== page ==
Do you ever continue to struggle and feel guilty over the sins you have committed in the past? True, you have confessed them to the Lord. You have sincerely asked for His forgiveness. Yet, the guilt remains? You may feel like you are the only Christian who has ever felt this way. Well, the truth is, you are not alone. Dealing with the guilt of sin is nothing new. It has been and remains to be the experience of many of God’s people. There is something about our fallen and sinful nature that just cries out, “I can fix this!” When the truth is, we can’t fix ourselves. We can’t right our wrongs. We can’t atone for our sins and, because of this fact, we are left with feelings of guilt, guilt over our transgressions committed in thoughts, words, and deeds. The power of guilt nags at us. It constantly remind us of our fallen state, our natural alienation from God, and our inability to do anything to make up for our sins. If anyone ever felt the full weight of their own sin, the righteousness of God, and the justice of their own condemnation, it was Martin Luther. Martin was born to Hans and Margarethe Luther on November 10, 1483 in Eisleben, Saxony. Hans was a leaseholder of copper mines and smelters and served as one of four citizen representatives on the local council. Margarethe has been described “as a hard working women” and devoted mother to Martin and his younger brothers and sisters. Hans Luther was an ambitious man. He wanted great things for himself and his family. To fulfill his desire he was determined to see his eldest son, Martin, become a lawyer. In 1501, at the age of 19, Martin Luther entered the University of Erfurt. There he was made to wake up at four every morning for what was described as "a day of rote learning and often wearying spiritual exercises." In 1505 Luther received his master's degree and immediately enrolled in law school at the same university. Then it happened. On July 2, 1505, as Luther was returning to the university from a visit home he was caught in a severe thunder storm. Lightening struck so close to him that he was thrown from his horse to the ground. In absolute fear for his life Luther shouted, “Help me! Saint Anna, help me! I will become a monk!” Despite the protestations of his father, Martin Luther sold his books, left law school, and entered the Augustinian cloister in Erfurt on July 17, 1505. True to his word and promise to Saint Anna, Martin entered and pursued his new monastic vocation with great zeal. Luther dedicated himself to the strict Augustinian order. He devoted himself to fasting, study, long hours of prayer, and frequent confession. Luther spent hours in the confessional admitting his sins to his confessor. The weight of his sin and the guilt it brought upon him was tremendous. Often after confessing his sins to his confessor he would find other brothers to whom he would confess even more sins of the slightest nature. Luther confessed the most minor of his sins to the point that he made a pest of himself with his constant confession. This prompted his confessor to bar him from the confessional unless he needed to confess only grievous sins. Luther described this period of his life as one of deep spiritual despair and wrote, “I lost touch with Christ the Savior and Comforter, and made of him the jailer and hangman of my poor soul.” Luther came to realize that there was nothing he could do to make himself right with Almighty God. In fact, as he read and studied the Holy Scriptures, he came to understand that no one could ever achieve divine forgiveness if that forgiveness depended upon the sinner’s obedience to the law of God. Luther understood that the Law condemned, but he struggled with what the Gospel really promised. The weight of guilt upon Luther was overwhelming. Luther’s feelings of profound guilt were held in direct proportion to his biblical understanding of God’s holiness, justice, and infinite perfection. He knew that that Holy Scriptures affirmed God’s holiness as absolute. He knew that they clearly revealed God’s righteous and that His justice demanded punishment for every sin, no matter how small or how great. Luther felt trapped. He could find no peace for his soul. He realized that no human work, no work of a sinner, not even acts or rites of penance as prescribed by the church could merit the Lord’s forgiveness. He had engaged in every practice stipulated by the church but still he experienced no peace and his guilt remained. Finally, Luther’s feelings of guilt, his realization of the church’s moral failings, and his study of Scripture came to a head in 1515. While lecturing through Psalms and Romans, Luther saw that he could be forgiven! He realized for the first time in his life that Divine forgiveness did not depend upon him, his own works, or the rites and rituals of the church. He realized that reconciliation and peace with God came to man only through the righteousness of Jesus Christ alone. The message of the Gospel took root in his heart and mind and Luther discovered freedom from sin and the power of guilt in Christ alone! The Word of God had spoken to Luther just as loudly and as just as brightly as the thunderstorm that placed him in the monastery. The words of Paul opened his heart and set him free: “20For by works of the law no human being will be justified in his sight, since through the law comes knowledge of sin. 21But now the righteousness of God has been manifested apart from the law, although the Law and the Prophets bear witness to it— 22the righteousness of God through faith in Jesus Christ for all who believe. For there is no distinction: 23for all have sinned and fall short of the glory of God, 24and are justified by his grace as a gift, through the redemption that is in Christ Jesus, 25whom God put forward as a propitiation by his blood, to be received by faith.” – Romans 3:20-25. Luther grew in his understanding that Christ’s work alone was sufficient to meet the sinner’s need for forgiveness. In 1517, the sale of papal indulgences moved Luther to nail his Ninety-Five Theses to the Castle Church door in Wittenberg. This document of protest against the abuses of the medieval church was intended to provoke academic debate about the sale of indulgences in the town of Wittenberg, but others copied and distributed them throughout Germany. The pope did not take kindly to Luther’s protest, especially as it revealed the insufficient biblical basis for all manner of medieval church traditions. The truth of the Gospel and the power of God to forgive sin was coming into focus. By the grace of God, Martin Luther had rediscovered the purity, truth, and power of the Gospel of Jesus Christ. He no longer felt the burden of guilt. He rejoiced in the grace, mercy, and love of God to do what he could not do in his own power. Martin Luther knew he had been forgiven! Do you ever continue to struggle and feel guilty over the sins you have committed in the past? If so, join the crowd. It happens to all of us from time to time, but don’t be overcome by your guilt. Look to Jesus Christ and His Gospel that has already overcome Satan, sin, death, the grave, and your guilt. When we truly understand that Christ has paid the full price for our sins, we no longer need to feel guilt over our sin. Christ alone is our salvation and he has set us free! The message of the Gospel is our forgiveness and our assurance. Thanks be to God! Blessings, Pastor Jim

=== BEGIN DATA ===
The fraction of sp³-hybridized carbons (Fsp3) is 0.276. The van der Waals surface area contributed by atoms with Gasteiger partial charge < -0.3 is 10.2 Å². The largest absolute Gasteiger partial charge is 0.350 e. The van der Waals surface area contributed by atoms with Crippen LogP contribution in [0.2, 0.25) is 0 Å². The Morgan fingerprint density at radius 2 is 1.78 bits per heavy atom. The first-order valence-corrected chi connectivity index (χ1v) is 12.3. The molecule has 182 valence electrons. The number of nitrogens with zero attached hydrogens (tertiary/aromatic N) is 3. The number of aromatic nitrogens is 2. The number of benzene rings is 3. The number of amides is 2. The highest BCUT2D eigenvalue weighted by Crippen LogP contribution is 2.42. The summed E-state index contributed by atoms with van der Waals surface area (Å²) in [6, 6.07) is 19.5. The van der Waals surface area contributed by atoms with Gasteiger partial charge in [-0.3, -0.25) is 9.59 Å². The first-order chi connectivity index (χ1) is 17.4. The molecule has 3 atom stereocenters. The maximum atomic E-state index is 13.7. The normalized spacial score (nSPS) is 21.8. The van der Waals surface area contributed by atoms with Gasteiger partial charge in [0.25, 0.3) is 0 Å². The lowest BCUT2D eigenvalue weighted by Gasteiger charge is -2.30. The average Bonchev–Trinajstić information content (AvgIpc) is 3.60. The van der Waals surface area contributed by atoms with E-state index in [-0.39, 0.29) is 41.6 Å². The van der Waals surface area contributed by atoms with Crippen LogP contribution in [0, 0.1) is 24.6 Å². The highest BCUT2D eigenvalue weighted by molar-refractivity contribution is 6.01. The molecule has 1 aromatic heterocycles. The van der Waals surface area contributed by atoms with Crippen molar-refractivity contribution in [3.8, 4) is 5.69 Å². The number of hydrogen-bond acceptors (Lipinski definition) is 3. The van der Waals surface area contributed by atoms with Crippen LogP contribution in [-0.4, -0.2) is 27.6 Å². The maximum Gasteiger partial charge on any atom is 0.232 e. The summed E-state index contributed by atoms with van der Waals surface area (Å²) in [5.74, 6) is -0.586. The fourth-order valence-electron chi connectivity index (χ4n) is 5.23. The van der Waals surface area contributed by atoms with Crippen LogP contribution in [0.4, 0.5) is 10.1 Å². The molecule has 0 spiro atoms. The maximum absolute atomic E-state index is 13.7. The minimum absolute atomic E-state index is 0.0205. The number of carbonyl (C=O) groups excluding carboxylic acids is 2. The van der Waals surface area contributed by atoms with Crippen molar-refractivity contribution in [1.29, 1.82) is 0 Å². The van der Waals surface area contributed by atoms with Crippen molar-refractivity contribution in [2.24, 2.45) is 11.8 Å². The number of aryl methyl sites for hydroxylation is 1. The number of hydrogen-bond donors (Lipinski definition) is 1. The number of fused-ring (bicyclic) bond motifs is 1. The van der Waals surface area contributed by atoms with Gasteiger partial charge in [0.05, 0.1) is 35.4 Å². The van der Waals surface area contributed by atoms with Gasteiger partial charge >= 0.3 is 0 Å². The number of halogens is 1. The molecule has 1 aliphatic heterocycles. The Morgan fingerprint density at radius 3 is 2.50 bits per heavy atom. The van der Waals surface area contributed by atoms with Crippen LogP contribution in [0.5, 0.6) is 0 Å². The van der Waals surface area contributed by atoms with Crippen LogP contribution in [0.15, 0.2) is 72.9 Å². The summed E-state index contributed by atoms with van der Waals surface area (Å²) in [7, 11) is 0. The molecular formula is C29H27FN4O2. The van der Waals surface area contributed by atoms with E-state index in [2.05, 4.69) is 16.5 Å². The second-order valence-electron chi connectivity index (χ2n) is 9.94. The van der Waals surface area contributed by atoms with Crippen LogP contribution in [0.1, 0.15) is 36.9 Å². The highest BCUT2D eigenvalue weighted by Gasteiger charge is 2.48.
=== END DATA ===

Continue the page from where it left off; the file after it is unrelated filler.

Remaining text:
Pastor’s Article – May 2017

The 500th Anniversary of the Protestant Reformation:

Luther’s Need of Forgiveness and Assurance